Chapter 13 Bankruptcy Law
What Is Bankruptcy?
Bankruptcy is a federal court process. It is designed to help consumers and businesses eliminate debt or repay debts under the protection of the bankruptcy court. There are two categories of bankruptcy, "liquidation" or "reorganization":
- Liquidation bankruptcy (or Chapter 7) - a consumer or business asks the court to discharge the debts owed (some debts cannot be discharged). In exchange, the business's assets or the consumer's property is sold (liquidated) and the proceeds are used to pay off the creditors.
- Reorganization bankruptcy - involves filing a plan with the bankruptcy court suggesting how you will repay your debt. Some debts must be repaid in full while others require only a percentage or nothing at all.
What Is the Difference Between Chapter 7 and Chapter 13 Bankruptcy?
- Chapter 7 bankruptcy (straight bankruptcy) is liquidated bankruptcy
- Chapter 13 bankruptcy (repayment plan bankruptcy) is reorganization bankruptcy
An individual's debts are not discharged under Chapter 13 bankruptcy, but rather, the individual may lower his debt payments to affordable levels. He will then have a certain period of time to pay off his debt. The plan for getting out of debt is formalized and approved by the bankruptcy court. Some unsecured debt (debt that is not collateralized) may be discharged. However, if you owe more than $250,000 in unsecured debt and more than $750,000 in secured debt, you cannot reorganize under Chapter 13; you must do so under Chapter 11. To file for Chapter 13, you must have regular income and debts under those levels.
When Should I File under Chapter 13?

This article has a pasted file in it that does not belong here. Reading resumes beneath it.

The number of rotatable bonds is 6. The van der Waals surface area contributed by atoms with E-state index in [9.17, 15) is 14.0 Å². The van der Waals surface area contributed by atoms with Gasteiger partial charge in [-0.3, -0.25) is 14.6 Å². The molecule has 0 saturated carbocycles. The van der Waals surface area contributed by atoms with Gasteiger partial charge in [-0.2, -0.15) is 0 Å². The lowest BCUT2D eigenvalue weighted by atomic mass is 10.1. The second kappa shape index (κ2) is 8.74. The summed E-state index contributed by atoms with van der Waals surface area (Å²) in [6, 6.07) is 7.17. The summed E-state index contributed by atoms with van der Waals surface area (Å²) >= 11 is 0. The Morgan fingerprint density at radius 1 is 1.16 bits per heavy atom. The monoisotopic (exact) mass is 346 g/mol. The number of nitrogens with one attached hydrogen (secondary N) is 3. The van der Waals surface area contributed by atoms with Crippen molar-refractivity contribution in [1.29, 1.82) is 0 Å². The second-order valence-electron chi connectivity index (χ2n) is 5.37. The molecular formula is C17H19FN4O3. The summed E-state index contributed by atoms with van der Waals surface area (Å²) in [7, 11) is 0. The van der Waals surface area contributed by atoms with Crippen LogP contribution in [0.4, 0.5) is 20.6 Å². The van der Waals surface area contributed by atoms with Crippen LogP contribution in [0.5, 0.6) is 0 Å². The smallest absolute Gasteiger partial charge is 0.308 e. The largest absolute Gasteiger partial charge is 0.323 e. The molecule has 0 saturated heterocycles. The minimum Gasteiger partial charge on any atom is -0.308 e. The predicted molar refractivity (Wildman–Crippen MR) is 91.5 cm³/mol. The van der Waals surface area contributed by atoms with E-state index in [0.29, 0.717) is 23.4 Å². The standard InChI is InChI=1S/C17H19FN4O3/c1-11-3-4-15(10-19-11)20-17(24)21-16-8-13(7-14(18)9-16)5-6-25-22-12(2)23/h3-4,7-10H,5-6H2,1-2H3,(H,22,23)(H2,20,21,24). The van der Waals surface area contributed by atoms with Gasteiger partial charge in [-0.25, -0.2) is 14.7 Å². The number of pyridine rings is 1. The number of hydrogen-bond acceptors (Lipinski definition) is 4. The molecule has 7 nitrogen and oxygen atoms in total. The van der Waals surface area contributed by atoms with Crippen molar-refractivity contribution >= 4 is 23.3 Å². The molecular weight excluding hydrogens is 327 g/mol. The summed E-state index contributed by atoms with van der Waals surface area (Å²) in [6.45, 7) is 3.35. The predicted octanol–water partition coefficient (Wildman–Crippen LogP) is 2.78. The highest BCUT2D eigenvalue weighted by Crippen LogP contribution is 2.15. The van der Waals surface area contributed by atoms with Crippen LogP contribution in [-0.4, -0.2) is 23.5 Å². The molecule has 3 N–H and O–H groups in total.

Chapter 13 is recommended if:
- You have debts that are not dischargeable in Chapter 7
- You are in default on mortgages or car payments
- You have more property than can be exempted under Chapter 7
- You owe taxes or other debts that are not dischargeable in Chapter 7
Important Features of Chapter 13 Bankruptcy
There are certain important things that the individual (or business) should bear in mind before filing for Chapter 13:
- Chapter 13 can be used to stop a house foreclosure, make up missed mortgage payments, and keep the house. It can also be used to pay off back taxes and stop interest from accruing on tax debt.
- Filing for Chapter 13 stops creditors from hounding you.
- Chapter 13 requires that for the entire length of your case (3 to 5 years), you will have to live under a strict budget; the court will not allow you to spend money on something nonessential.
- Most debtors never complete their repayment plans; many drop out early in the process.
- Payments may be deducted from your wages during your case. Monthly payments under Chapter 13 may be automatically deducted from wages and sent to the court.
- Chapter 13 can stay in your credit file for up to 10 years from the day you file your papers. After your case is over, you can try to improve your credit (with some bankruptcy courts establishing programs to help you do that).
Should I Consult an Experienced Bankruptcy Lawyer?
Compared to Chapter 7, Chapter 13 requires more dedication on the part of the person filing for bankruptcy. Thus, a lawyer can help you decide whether Chapter 13 is the right option for you based on what you may lose under Chapter 7.
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Last Modified: 02-20-2014 03:30 PM PST
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